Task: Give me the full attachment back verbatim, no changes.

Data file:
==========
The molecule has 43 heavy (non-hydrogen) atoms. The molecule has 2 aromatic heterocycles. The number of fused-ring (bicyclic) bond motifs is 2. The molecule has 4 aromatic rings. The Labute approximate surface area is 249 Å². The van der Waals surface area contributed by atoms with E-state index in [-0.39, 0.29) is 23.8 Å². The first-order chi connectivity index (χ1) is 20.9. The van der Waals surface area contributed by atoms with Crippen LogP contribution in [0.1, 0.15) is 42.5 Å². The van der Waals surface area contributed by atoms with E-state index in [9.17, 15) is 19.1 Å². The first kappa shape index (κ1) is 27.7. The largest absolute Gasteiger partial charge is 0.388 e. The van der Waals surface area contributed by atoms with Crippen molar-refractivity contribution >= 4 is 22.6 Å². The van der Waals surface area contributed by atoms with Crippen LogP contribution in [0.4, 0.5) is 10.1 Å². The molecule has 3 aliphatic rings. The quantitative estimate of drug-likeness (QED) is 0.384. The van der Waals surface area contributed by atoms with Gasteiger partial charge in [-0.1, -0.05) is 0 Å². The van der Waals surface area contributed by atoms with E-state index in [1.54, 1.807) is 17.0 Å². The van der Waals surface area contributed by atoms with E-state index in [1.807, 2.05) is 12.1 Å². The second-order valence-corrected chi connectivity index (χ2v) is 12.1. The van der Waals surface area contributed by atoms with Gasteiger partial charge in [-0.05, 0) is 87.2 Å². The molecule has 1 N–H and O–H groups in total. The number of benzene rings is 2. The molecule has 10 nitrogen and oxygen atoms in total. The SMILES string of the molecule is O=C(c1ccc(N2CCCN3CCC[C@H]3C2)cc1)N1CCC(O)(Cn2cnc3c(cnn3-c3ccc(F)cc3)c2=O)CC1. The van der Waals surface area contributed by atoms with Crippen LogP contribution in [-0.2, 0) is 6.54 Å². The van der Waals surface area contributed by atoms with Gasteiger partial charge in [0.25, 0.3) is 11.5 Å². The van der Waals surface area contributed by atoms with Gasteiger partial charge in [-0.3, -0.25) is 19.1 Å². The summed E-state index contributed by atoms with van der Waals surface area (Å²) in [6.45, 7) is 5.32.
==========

The molecule has 43 heavy (non-hydrogen) atoms. The molecule has 2 aromatic heterocycles. The number of fused-ring (bicyclic) bond motifs is 2. The molecule has 4 aromatic rings. The Labute approximate surface area is 249 Å². The van der Waals surface area contributed by atoms with E-state index in [-0.39, 0.29) is 23.8 Å². The first-order chi connectivity index (χ1) is 20.9. The van der Waals surface area contributed by atoms with Crippen LogP contribution in [0.1, 0.15) is 42.5 Å². The van der Waals surface area contributed by atoms with E-state index in [9.17, 15) is 19.1 Å². The first kappa shape index (κ1) is 27.7. The largest absolute Gasteiger partial charge is 0.388 e. The van der Waals surface area contributed by atoms with Crippen molar-refractivity contribution >= 4 is 22.6 Å². The van der Waals surface area contributed by atoms with Crippen LogP contribution in [0.4, 0.5) is 10.1 Å². The molecule has 3 aliphatic rings. The quantitative estimate of drug-likeness (QED) is 0.384. The van der Waals surface area contributed by atoms with Gasteiger partial charge in [-0.1, -0.05) is 0 Å². The van der Waals surface area contributed by atoms with E-state index in [1.54, 1.807) is 17.0 Å². The van der Waals surface area contributed by atoms with E-state index in [1.807, 2.05) is 12.1 Å². The second-order valence-corrected chi connectivity index (χ2v) is 12.1. The van der Waals surface area contributed by atoms with Gasteiger partial charge in [-0.05, 0) is 87.2 Å². The molecule has 1 N–H and O–H groups in total. The number of benzene rings is 2. The molecule has 10 nitrogen and oxygen atoms in total. The SMILES string of the molecule is O=C(c1ccc(N2CCCN3CCC[C@H]3C2)cc1)N1CCC(O)(Cn2cnc3c(cnn3-c3ccc(F)cc3)c2=O)CC1. The van der Waals surface area contributed by atoms with Crippen LogP contribution in [-0.2, 0) is 6.54 Å². The van der Waals surface area contributed by atoms with Gasteiger partial charge in [0.25, 0.3) is 11.5 Å². The van der Waals surface area contributed by atoms with Gasteiger partial charge in [-0.3, -0.25) is 19.1 Å². The summed E-state index contributed by atoms with van der Waals surface area (Å²) in [6.45, 7) is 5.32.